Rescue workers pull 7 others from under the rubble of a collapsed hotel in China | Construction News

Teams are combing through debris after a budget hotel collapsed in the eastern city of Suzhou on Monday afternoon.

State media said, on Tuesday, that rescuers pulled seven other survivors from under the rubble of a 54-room budget hotel that collapsed in the eastern city of Suzhou.

The Seiji Kaiyuan Hotel collapsed on Monday afternoon, and authorities initially said one person had died.

On Tuesday, the state-run People’s Daily said eight people had been confirmed dead and 14 rescued. It added that nine people were still missing.

No further information was provided about the cause of the collapse.

The three-story hotel had 54 rooms, according to its listing on travel website Ctrip.

One resident said the building was about 30 years old and was through a number of Sixth Tone owners, a sister media outlet reported. She added that there had been construction work on the hotel before it collapsed.

State media said 600 firefighters and seven rescue dogs had been sent to the site of the collapse [CNS /AFP]

Pictures of rescue workers dressed in orange showed them sifting through large piles of rubble. State media said that more than 600 firefighters, 112 fire engines and seven rescue dogs have been deployed to the site.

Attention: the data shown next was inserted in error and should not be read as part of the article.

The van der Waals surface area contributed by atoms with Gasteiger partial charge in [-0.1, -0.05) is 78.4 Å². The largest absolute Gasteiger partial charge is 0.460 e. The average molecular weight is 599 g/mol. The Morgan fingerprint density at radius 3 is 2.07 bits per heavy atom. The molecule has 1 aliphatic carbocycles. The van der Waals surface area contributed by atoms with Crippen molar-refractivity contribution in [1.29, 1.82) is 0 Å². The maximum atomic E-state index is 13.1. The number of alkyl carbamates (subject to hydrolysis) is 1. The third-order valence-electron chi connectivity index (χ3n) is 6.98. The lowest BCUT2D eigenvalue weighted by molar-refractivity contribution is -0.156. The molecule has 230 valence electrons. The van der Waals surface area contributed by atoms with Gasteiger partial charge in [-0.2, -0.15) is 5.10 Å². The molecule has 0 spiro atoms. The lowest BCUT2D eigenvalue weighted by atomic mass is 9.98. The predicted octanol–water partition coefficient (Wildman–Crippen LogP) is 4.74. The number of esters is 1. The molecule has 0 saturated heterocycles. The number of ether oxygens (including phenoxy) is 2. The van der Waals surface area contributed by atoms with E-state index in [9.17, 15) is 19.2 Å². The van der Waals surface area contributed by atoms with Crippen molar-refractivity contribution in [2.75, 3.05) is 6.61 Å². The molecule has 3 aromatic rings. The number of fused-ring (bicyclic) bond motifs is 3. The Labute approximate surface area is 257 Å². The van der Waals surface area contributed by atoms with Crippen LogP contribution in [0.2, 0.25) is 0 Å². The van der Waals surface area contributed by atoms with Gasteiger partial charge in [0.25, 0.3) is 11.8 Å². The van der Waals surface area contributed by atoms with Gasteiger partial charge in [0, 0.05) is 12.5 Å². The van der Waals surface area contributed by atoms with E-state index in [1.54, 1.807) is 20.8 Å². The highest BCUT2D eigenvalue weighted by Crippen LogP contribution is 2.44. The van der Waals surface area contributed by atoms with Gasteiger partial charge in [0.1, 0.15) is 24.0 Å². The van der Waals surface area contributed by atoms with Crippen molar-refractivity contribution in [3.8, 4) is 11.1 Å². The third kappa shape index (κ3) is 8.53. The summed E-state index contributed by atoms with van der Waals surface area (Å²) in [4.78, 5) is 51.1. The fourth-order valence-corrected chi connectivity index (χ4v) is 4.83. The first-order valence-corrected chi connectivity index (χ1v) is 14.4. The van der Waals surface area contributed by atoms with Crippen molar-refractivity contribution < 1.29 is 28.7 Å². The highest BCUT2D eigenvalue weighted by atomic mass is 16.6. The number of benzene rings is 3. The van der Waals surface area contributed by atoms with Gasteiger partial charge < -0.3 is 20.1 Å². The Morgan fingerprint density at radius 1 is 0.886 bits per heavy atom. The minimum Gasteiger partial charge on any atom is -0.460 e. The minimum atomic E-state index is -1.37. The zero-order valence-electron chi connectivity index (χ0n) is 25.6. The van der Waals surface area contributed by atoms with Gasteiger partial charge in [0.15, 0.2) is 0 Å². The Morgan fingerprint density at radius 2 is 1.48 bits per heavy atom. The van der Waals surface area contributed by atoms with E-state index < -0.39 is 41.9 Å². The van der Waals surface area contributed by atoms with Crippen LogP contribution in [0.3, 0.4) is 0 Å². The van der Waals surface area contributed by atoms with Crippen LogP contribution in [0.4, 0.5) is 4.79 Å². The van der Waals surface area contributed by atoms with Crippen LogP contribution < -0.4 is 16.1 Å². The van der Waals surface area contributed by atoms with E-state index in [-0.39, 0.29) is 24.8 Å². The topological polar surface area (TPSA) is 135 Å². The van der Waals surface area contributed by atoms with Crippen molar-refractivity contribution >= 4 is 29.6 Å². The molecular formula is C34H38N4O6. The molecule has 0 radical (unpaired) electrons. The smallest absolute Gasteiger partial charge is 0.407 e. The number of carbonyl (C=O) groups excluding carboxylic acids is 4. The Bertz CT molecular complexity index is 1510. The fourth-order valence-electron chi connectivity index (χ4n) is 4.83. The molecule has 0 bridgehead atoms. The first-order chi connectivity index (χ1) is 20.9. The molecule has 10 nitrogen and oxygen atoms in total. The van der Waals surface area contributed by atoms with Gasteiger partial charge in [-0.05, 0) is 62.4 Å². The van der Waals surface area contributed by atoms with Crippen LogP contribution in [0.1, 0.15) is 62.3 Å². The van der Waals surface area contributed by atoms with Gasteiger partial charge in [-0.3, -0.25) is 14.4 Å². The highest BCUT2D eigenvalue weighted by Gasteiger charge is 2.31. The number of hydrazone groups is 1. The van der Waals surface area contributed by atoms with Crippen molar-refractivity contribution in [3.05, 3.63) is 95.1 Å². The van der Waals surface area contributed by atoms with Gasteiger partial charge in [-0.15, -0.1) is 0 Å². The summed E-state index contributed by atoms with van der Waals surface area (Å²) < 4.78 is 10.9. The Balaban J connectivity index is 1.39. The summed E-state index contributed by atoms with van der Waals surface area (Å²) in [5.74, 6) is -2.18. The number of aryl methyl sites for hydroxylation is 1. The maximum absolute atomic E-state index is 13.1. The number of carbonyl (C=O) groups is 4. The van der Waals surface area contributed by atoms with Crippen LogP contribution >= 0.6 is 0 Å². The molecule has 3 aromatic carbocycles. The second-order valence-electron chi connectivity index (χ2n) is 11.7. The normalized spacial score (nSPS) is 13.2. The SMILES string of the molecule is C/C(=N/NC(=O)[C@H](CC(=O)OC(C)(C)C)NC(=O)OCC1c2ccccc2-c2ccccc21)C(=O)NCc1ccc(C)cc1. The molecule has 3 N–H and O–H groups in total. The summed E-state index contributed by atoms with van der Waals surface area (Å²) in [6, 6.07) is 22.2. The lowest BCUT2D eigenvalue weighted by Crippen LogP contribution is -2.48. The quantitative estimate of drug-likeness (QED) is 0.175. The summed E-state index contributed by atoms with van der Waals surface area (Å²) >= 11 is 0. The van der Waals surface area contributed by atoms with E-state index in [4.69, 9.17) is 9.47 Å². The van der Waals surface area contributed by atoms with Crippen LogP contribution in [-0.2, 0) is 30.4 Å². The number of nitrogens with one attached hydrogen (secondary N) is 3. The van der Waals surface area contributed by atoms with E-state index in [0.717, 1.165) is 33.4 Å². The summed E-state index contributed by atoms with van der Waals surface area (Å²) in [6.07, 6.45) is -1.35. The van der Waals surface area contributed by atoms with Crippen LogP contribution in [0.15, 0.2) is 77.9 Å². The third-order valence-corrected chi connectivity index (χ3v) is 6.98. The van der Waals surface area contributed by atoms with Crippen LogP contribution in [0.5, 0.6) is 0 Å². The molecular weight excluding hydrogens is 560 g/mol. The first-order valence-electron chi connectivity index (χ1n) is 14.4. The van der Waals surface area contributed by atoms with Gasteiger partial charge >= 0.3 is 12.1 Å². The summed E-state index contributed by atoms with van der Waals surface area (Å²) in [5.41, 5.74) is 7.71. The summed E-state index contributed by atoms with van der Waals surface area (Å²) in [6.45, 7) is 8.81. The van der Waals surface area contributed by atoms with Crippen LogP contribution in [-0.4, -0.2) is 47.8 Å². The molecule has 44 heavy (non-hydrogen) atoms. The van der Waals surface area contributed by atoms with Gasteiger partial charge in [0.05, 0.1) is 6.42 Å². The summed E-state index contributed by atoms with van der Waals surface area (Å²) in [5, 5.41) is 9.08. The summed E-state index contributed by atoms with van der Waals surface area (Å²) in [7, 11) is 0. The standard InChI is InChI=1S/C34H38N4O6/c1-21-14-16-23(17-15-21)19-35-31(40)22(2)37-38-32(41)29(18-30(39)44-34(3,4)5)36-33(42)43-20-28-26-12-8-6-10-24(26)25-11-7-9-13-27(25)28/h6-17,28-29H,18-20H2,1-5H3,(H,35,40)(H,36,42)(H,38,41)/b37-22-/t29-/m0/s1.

Suzhou is a historic city of over 12 million people located about 100 kilometers (60 miles) west of Shanghai and is a popular destination for tourists who are drawn to its centuries-old canals and gardens.

Building collapses or accidents are not uncommon in China, often due to lax building standards or corruption.

The collapse of a quarantine hotel in the southern Chinese city of Quanzhou last March killed 29 people, and authorities later found that three floors had been illegally added to the original building of the four-story building.

Last August, a banquet hall in northern Shanxi Province collapsed during a birthday party, killing 29 people in an accident linked to the use of substandard materials.

In May, authorities evacuated people from one of China’s tallest skyscrapers, SEG Plaza in the southern city of Shenzhen, after it shook several times over several days.

The SEG Plaza in Shenzhen was temporarily closed in May after it began to shake unexpectedly, sparking widespread panic. [File: Noel Celis/AFP]

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